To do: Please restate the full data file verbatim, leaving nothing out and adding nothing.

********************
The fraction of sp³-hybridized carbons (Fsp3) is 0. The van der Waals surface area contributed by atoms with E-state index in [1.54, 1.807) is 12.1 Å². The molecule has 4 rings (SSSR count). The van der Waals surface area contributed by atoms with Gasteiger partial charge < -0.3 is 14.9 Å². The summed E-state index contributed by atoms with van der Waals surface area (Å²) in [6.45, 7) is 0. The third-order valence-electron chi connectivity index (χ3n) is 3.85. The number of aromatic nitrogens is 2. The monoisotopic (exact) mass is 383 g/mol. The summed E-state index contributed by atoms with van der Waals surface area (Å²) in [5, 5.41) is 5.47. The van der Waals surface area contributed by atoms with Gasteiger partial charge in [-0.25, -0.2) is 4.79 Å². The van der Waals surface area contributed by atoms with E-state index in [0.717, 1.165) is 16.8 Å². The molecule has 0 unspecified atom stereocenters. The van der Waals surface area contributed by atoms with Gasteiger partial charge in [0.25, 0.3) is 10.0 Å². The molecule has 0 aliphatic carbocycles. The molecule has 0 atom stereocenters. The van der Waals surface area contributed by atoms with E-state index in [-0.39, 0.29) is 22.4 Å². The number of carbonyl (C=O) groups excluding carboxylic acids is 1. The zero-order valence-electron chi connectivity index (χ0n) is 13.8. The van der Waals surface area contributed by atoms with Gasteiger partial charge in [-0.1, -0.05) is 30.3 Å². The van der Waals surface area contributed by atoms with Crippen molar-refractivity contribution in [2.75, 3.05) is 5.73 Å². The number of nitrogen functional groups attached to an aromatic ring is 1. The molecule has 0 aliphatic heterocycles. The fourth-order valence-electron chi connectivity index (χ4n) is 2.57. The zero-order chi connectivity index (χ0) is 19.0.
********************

The fraction of sp³-hybridized carbons (Fsp3) is 0. The van der Waals surface area contributed by atoms with E-state index in [1.54, 1.807) is 12.1 Å². The molecule has 4 rings (SSSR count). The van der Waals surface area contributed by atoms with Gasteiger partial charge < -0.3 is 14.9 Å². The summed E-state index contributed by atoms with van der Waals surface area (Å²) in [6.45, 7) is 0. The third-order valence-electron chi connectivity index (χ3n) is 3.85. The number of aromatic nitrogens is 2. The monoisotopic (exact) mass is 383 g/mol. The summed E-state index contributed by atoms with van der Waals surface area (Å²) in [5, 5.41) is 5.47. The van der Waals surface area contributed by atoms with Gasteiger partial charge in [-0.25, -0.2) is 4.79 Å². The van der Waals surface area contributed by atoms with E-state index in [0.717, 1.165) is 16.8 Å². The molecule has 0 unspecified atom stereocenters. The van der Waals surface area contributed by atoms with Gasteiger partial charge in [0.25, 0.3) is 10.0 Å². The molecule has 0 aliphatic carbocycles. The molecule has 0 atom stereocenters. The van der Waals surface area contributed by atoms with E-state index in [-0.39, 0.29) is 22.4 Å². The number of carbonyl (C=O) groups excluding carboxylic acids is 1. The zero-order valence-electron chi connectivity index (χ0n) is 13.8. The van der Waals surface area contributed by atoms with Gasteiger partial charge in [-0.1, -0.05) is 30.3 Å². The van der Waals surface area contributed by atoms with Crippen molar-refractivity contribution in [2.75, 3.05) is 5.73 Å². The number of nitrogen functional groups attached to an aromatic ring is 1. The molecule has 0 aliphatic heterocycles. The fourth-order valence-electron chi connectivity index (χ4n) is 2.57. The zero-order chi connectivity index (χ0) is 19.0.